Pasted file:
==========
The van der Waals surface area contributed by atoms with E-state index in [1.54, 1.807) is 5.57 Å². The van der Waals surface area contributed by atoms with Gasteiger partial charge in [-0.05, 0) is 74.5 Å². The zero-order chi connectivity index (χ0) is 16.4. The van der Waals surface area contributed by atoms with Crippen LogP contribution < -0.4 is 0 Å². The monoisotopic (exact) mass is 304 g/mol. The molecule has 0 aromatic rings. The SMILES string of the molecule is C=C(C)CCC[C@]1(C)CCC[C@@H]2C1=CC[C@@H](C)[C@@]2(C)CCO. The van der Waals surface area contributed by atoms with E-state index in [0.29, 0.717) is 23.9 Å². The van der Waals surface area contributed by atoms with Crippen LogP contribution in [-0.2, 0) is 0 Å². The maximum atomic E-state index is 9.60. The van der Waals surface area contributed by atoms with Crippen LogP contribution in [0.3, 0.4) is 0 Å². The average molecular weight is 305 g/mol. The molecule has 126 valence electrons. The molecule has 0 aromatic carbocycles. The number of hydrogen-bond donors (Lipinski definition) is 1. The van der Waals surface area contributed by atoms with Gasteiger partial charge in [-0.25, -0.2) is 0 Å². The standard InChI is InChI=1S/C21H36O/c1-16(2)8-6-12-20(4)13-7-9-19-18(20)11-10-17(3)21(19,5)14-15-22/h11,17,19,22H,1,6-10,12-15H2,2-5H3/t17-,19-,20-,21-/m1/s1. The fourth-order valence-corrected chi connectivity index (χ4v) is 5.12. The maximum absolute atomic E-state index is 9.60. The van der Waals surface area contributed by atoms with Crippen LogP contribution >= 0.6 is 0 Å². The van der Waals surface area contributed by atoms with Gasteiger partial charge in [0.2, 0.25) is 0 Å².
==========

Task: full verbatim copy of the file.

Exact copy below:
The van der Waals surface area contributed by atoms with E-state index in [1.54, 1.807) is 5.57 Å². The van der Waals surface area contributed by atoms with Gasteiger partial charge in [-0.05, 0) is 74.5 Å². The zero-order chi connectivity index (χ0) is 16.4. The van der Waals surface area contributed by atoms with Crippen LogP contribution < -0.4 is 0 Å². The monoisotopic (exact) mass is 304 g/mol. The molecule has 0 aromatic rings. The SMILES string of the molecule is C=C(C)CCC[C@]1(C)CCC[C@@H]2C1=CC[C@@H](C)[C@@]2(C)CCO. The van der Waals surface area contributed by atoms with E-state index in [0.29, 0.717) is 23.9 Å². The van der Waals surface area contributed by atoms with Crippen LogP contribution in [-0.2, 0) is 0 Å². The maximum atomic E-state index is 9.60. The van der Waals surface area contributed by atoms with Crippen LogP contribution in [0.3, 0.4) is 0 Å². The average molecular weight is 305 g/mol. The molecule has 126 valence electrons. The molecule has 0 aromatic carbocycles. The number of hydrogen-bond donors (Lipinski definition) is 1. The van der Waals surface area contributed by atoms with Gasteiger partial charge in [-0.25, -0.2) is 0 Å². The standard InChI is InChI=1S/C21H36O/c1-16(2)8-6-12-20(4)13-7-9-19-18(20)11-10-17(3)21(19,5)14-15-22/h11,17,19,22H,1,6-10,12-15H2,2-5H3/t17-,19-,20-,21-/m1/s1. The fourth-order valence-corrected chi connectivity index (χ4v) is 5.12. The maximum absolute atomic E-state index is 9.60. The van der Waals surface area contributed by atoms with Crippen LogP contribution >= 0.6 is 0 Å². The van der Waals surface area contributed by atoms with Gasteiger partial charge in [0.2, 0.25) is 0 Å².